Q: How important is it to you to have a good set of tires on your rig?
January 1, 2002
STRATHMORE, Alta. - It's the only part of your vehicle that actually touches the road, so it stands to reason that tires would be an important consideration for any fleet or owner/operator.With tire m...
STRATHMORE, Alta. – It’s the only part of your vehicle that actually touches the road, so it stands to reason that tires would be an important consideration for any fleet or owner/operator.
With tire manufacturers constantly striving to improve their products and gain an edge on their competition, there’s a wide array of choices available to truck drivers and fleet managers.
Truck News visited the Husky truck stop in Strathmore, Alta. to see what Western truckers look for in a set of tires.
Not surprisingly, everyone had a firm opinion on the matter, and many had loyal ties to one manufacturer or another.
Helmut Hirsch pulled his Volvo into the Husky on his way to recover a flipped forklift in Cluny, Alta.
The owner/operator driving for King’s Towing and Recovery says wear is the most important consideration for him.
“I put a lot of thought into the tires I put on my truck,” says Hirsch. “We haul equipment and vehicles so it’s pretty important to have good wear.”
The Calgary-based O/O currently has Michelin XZA2 steer tires on his rig.
Rick Newman was fuelling up after a long day’s work hauling limestone when we caught up to him at the Husky. The owner/operator hauling for his own company, Newman Bulk Systems, says he opts for tires that offer the best grip.
“I do off-road hauling so they need to be good in gravel, mud and snow,” says Newman, who currently runs Michelin steer tires and Goodyear caps on the drive axles.
The Strathmore native says that despite putting the best tires on his rig, he still occasionally gets stuck in his yard.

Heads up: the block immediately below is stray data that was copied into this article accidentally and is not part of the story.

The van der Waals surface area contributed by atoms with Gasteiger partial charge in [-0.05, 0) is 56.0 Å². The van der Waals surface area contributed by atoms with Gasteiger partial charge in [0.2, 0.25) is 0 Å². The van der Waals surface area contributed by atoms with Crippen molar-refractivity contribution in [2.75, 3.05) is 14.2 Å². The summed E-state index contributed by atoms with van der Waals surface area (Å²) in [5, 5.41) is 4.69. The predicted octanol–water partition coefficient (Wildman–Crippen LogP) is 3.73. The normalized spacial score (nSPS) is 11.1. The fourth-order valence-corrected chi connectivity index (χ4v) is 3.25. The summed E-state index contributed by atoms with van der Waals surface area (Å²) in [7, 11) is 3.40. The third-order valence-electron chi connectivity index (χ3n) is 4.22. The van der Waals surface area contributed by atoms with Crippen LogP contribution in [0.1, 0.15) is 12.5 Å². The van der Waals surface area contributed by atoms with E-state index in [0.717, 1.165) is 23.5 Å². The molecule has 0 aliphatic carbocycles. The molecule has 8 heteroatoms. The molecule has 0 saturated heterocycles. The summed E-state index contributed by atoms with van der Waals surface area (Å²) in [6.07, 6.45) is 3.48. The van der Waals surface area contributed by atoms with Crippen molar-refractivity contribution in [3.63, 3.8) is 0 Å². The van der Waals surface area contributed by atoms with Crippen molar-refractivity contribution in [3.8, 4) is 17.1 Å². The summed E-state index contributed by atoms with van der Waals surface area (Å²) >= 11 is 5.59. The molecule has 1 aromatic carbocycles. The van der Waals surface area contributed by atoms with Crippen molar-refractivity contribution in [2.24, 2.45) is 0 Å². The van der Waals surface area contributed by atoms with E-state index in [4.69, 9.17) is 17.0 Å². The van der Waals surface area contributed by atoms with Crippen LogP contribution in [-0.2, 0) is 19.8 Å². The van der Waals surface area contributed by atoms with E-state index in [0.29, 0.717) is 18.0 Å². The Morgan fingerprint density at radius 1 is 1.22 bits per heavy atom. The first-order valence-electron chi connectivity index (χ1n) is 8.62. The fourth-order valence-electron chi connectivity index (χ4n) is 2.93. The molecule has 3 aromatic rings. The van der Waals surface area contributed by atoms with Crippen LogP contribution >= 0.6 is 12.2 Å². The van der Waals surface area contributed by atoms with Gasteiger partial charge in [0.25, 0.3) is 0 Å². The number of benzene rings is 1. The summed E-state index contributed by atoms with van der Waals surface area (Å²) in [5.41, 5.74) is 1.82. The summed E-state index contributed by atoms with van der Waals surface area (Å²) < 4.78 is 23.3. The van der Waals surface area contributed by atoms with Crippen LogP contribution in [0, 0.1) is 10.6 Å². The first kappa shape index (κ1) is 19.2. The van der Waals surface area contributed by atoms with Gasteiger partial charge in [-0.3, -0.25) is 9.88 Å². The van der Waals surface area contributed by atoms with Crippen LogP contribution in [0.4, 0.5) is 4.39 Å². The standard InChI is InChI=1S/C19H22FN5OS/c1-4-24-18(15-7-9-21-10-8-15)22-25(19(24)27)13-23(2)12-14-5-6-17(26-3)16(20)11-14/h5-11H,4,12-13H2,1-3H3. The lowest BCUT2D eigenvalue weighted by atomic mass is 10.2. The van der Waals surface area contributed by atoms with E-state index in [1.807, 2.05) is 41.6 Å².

Canmore, Alta.-based owner/operator, Sven Watterodt was preparing to return to Canmore after hauling a load of straw.
When it comes time to invest in new tires, Watterodt looks for the best value available.
“I want to get some mileage out of them for one thing,” says the owner of Sven’s Trucking. “I also look at price to a certain point.”
While he’s always looking for a bargain, Watterodt won’t sacrifice quality. He currently favors Michelin tires as his brand of choice.
As a company driver for Bow River Grain, Richard McAleer doesn’t have a lot of say when it comes to the tires on the Pete he drives around Alberta. But that doesn’t mean it doesn’t affect him. He was fuelling up in Strathmore while looking for the nearest tire store after blowing one of his trailer tires on the highway moments before.
“These days when you buy the trailer, your tires depend on the manufacturer of the trailer,” says McAleer, noting the tire he just blew was an original that came with the grain bunker.
Regina-based Day & Ross driver, Ryan Durant, was heading back home for some rest when he pulled into the Husky for a coffee refill. He says tires are an important consideration.
“Wearability is the big thing to consider,” says Durant, who hauls basically any freight that needs to be moved with his company’s Mack. “I like the Bridgestones,” he adds.